• + 1
 Seems like they still have a monopoly on the word "Kashima" though...
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  • + 1
 will you ever bring out a dirt jump / 100 or 110 mm travel fork in the next 2 or so year? if so then i would sure buy one?
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  • + 1
 Good job guys i love the color for my white Cove Shocker 2011 txs dont go high in the price
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  • + 1
 It seems finally my dream will come true, i love inverted forks
what about dealers in europe, near balkan?
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  • + 1
 That is one sexy fork. And user-tunability as well. Great job, I can't wait!
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  • + 2
 oh boy oh boy oh boy oh boy.....
  • + 2
 Now youre talking!
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  • + 1
 I now have my black and green colour scheme sorted for my 2013 Kona Operator. Can't wait for summer 2013!!
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  • + 1
 please can you make me a 180mm single crown non inverted coil twin tube damping fork please. when can i collect?
  • + 1
 We are working on some designs this week and although we havent nailed down the hydraulic system yet, a TT damper is an option.
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  • + 1
 Inverted forks usually rule Big Grin , this is the new Shiver!
Does anyone know how much will it cost?
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  • + 1
 This'll make the competition green with envy. There's a good marketing hook :p
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  • + 1
 That would match my Jedi perfectly. Pending the price "I want that"!
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  • + 1
 It would look awesome on Trek's 2012 Session 88.
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  • + 1
 What direct mount pattern will you be using?
  • + 1
 4 bolt standard
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  • + 2
 more colours!!!!!
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  • + 1
 Mmmmm, ¿CG colors? Maybe... Oh, i wish so much my thoughts come true, Big Grin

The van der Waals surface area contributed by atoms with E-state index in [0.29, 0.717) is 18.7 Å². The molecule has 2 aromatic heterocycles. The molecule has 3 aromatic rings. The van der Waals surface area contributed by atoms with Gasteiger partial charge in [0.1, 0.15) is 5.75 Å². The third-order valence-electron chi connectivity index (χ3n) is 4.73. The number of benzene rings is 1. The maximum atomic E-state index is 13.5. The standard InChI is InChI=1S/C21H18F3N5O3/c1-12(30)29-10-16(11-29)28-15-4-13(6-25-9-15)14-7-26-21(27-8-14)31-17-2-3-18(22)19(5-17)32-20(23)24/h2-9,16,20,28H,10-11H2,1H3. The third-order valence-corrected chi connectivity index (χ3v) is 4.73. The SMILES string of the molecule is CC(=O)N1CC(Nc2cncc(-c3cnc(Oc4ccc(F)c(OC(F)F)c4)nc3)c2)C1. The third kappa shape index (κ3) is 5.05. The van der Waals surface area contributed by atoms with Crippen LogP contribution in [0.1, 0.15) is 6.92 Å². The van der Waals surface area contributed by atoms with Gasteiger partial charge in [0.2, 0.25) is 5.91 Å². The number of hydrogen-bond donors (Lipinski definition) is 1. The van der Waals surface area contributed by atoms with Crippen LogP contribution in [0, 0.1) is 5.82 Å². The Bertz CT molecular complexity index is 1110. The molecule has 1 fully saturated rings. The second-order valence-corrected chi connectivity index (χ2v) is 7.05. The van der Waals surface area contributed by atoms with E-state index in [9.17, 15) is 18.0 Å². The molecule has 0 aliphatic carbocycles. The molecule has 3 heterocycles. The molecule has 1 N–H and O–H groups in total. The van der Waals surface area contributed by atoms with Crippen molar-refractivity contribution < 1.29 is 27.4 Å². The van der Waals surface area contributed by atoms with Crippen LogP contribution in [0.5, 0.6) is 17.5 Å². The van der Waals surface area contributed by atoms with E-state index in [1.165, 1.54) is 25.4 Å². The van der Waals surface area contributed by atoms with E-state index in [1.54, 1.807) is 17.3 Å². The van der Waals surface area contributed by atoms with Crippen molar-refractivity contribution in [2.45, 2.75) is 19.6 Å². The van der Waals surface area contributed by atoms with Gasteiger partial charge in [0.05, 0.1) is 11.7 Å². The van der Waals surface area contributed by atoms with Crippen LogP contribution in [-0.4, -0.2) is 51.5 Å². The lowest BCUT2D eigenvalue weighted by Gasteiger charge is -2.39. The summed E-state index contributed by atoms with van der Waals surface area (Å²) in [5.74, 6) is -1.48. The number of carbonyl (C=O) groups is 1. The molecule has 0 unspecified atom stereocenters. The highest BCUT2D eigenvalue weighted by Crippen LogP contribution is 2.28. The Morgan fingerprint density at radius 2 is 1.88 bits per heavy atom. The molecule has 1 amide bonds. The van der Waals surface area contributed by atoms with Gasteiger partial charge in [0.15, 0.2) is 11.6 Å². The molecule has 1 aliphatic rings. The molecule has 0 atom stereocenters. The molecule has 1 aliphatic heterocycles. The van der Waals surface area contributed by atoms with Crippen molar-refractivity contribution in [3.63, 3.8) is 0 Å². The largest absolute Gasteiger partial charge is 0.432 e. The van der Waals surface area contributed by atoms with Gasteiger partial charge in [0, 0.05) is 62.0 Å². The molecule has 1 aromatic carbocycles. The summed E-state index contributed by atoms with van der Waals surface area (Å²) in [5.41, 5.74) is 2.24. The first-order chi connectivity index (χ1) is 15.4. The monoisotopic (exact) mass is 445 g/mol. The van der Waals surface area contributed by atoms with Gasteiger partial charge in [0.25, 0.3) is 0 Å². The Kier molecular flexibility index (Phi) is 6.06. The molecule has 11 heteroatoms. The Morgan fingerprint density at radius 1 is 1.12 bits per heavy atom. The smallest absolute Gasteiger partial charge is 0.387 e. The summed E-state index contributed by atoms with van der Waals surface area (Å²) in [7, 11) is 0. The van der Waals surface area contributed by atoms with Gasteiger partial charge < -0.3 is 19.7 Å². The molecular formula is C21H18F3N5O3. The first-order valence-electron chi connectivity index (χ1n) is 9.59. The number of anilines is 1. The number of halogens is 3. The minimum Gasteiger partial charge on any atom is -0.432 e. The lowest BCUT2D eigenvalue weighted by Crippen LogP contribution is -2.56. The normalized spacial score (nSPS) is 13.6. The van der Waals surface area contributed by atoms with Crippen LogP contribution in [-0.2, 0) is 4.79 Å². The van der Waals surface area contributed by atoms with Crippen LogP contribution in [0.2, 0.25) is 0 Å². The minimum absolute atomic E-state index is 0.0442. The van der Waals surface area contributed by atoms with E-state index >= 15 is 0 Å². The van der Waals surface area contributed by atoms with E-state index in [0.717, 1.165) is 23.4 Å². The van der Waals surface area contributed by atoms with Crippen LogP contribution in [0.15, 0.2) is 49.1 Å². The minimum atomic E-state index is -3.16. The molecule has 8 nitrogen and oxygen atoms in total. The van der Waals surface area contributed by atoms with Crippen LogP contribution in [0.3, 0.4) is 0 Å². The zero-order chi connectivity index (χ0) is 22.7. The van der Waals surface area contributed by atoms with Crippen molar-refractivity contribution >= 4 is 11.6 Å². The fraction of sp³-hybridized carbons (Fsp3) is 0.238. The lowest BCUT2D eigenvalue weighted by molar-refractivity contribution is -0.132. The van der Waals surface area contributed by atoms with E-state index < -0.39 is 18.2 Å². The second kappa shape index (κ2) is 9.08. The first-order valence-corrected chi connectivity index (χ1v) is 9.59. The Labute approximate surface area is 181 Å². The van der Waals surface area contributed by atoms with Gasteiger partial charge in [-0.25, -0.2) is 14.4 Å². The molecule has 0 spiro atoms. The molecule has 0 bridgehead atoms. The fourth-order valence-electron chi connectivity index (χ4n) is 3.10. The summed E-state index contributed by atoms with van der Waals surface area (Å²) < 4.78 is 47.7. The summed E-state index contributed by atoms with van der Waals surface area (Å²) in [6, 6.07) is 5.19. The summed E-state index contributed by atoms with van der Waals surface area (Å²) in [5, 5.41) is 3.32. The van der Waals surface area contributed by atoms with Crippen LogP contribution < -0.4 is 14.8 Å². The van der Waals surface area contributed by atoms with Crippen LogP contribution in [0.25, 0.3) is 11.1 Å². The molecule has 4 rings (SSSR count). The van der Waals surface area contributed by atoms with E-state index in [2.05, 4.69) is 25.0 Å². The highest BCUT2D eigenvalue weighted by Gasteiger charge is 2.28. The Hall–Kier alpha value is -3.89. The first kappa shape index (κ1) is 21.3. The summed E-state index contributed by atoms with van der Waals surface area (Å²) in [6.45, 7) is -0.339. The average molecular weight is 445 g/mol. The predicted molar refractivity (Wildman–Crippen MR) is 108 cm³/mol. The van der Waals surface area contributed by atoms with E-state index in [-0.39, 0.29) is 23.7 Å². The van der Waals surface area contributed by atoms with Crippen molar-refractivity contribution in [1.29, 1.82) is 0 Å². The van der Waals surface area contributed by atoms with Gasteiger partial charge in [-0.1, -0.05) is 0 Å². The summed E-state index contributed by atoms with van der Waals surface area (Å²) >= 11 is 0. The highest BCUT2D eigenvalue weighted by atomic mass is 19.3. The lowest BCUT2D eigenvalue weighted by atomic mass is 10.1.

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  • + 1
 definitely we need another suspension company!
  • + 5
 We agree with ya, it's not about saying one company is better than the other, we are going to make a great product, support our customers and give riders another great suspension option.
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  • + 1
 do you guys have any plans for an inverted single crown?
  • + 2
 It's possible, we will make a few prototypes and test them but they may weigh more than what's acceptable.
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  • + 1
 Stunning, looks brilliant and I bet its as smooth as a kashima fox !
  • + 1
 ughhhhh caaaaant wait!!!!
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  • + 2
 Awesome colour 3
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  • + 1
 I would like to test it..could be a good suspension
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  • + 1
 This should have the competition green with envy. Now there's an ad haha
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  • + 1
 Why in hell you deleting my comments about their logo??
  • + 1
 Em they haven't, your posts are still on here.
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  • + 1
 I m going to sell my ass if i can get the Fork faster this way!!!
  • + 1
 Don't do that, forks and shocks coming soon!
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  • + 1
 get saving lads.. man I see a full new build coming..
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  • + 1
 I hope you guys are able ro run with the collet clamps.
  • + 1
 Us too, really cool design and we just want to make sure they dont break the bank!
  • + 1
 I agree, that seems like such a good idea. One of those "why hasn't anyone thought of this yet" type ideas.
  • + 2
 I've seen them in the aftermarket Motard and supermoto industry.
  • + 1
 Agree! Looks slick and clean.
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  • + 0
 The fork looks great, but your logo looks like you guys have bought in the "logo bank" Smile